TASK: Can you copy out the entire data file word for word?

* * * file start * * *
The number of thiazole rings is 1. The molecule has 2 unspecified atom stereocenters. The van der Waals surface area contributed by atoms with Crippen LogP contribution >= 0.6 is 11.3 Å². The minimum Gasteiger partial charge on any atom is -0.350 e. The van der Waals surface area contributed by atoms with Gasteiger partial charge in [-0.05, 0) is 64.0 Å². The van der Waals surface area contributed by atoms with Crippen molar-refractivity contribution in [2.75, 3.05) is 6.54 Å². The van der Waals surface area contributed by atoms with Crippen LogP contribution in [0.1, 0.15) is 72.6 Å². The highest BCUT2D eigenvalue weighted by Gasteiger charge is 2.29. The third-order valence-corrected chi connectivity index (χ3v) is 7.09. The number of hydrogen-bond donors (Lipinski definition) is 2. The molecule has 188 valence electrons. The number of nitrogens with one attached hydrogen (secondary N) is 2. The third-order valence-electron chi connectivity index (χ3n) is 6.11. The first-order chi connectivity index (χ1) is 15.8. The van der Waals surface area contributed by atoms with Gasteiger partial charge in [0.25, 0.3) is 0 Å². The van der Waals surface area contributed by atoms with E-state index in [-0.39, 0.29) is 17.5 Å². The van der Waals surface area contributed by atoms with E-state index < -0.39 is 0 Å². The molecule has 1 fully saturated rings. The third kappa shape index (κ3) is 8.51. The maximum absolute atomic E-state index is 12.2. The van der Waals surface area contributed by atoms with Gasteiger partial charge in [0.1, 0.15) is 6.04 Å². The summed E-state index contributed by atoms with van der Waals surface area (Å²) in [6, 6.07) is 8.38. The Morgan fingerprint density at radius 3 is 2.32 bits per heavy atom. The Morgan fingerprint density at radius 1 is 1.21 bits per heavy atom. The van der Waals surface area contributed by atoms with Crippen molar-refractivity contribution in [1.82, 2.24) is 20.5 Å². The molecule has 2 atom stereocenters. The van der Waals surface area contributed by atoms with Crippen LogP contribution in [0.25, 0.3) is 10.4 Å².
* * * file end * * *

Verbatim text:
The number of thiazole rings is 1. The molecule has 2 unspecified atom stereocenters. The van der Waals surface area contributed by atoms with Crippen LogP contribution >= 0.6 is 11.3 Å². The minimum Gasteiger partial charge on any atom is -0.350 e. The van der Waals surface area contributed by atoms with Gasteiger partial charge in [-0.05, 0) is 64.0 Å². The van der Waals surface area contributed by atoms with Crippen molar-refractivity contribution in [2.75, 3.05) is 6.54 Å². The van der Waals surface area contributed by atoms with Crippen LogP contribution in [0.1, 0.15) is 72.6 Å². The highest BCUT2D eigenvalue weighted by Gasteiger charge is 2.29. The third-order valence-corrected chi connectivity index (χ3v) is 7.09. The number of hydrogen-bond donors (Lipinski definition) is 2. The molecule has 188 valence electrons. The number of nitrogens with one attached hydrogen (secondary N) is 2. The third-order valence-electron chi connectivity index (χ3n) is 6.11. The first-order chi connectivity index (χ1) is 15.8. The van der Waals surface area contributed by atoms with Gasteiger partial charge in [0.25, 0.3) is 0 Å². The van der Waals surface area contributed by atoms with E-state index in [-0.39, 0.29) is 17.5 Å². The van der Waals surface area contributed by atoms with E-state index < -0.39 is 0 Å². The molecule has 1 fully saturated rings. The third kappa shape index (κ3) is 8.51. The maximum absolute atomic E-state index is 12.2. The van der Waals surface area contributed by atoms with Gasteiger partial charge in [0.1, 0.15) is 6.04 Å². The summed E-state index contributed by atoms with van der Waals surface area (Å²) in [6, 6.07) is 8.38. The Morgan fingerprint density at radius 3 is 2.32 bits per heavy atom. The Morgan fingerprint density at radius 1 is 1.21 bits per heavy atom. The van der Waals surface area contributed by atoms with Crippen molar-refractivity contribution in [1.82, 2.24) is 20.5 Å². The molecule has 2 atom stereocenters. The van der Waals surface area contributed by atoms with Crippen LogP contribution in [0.25, 0.3) is 10.4 Å².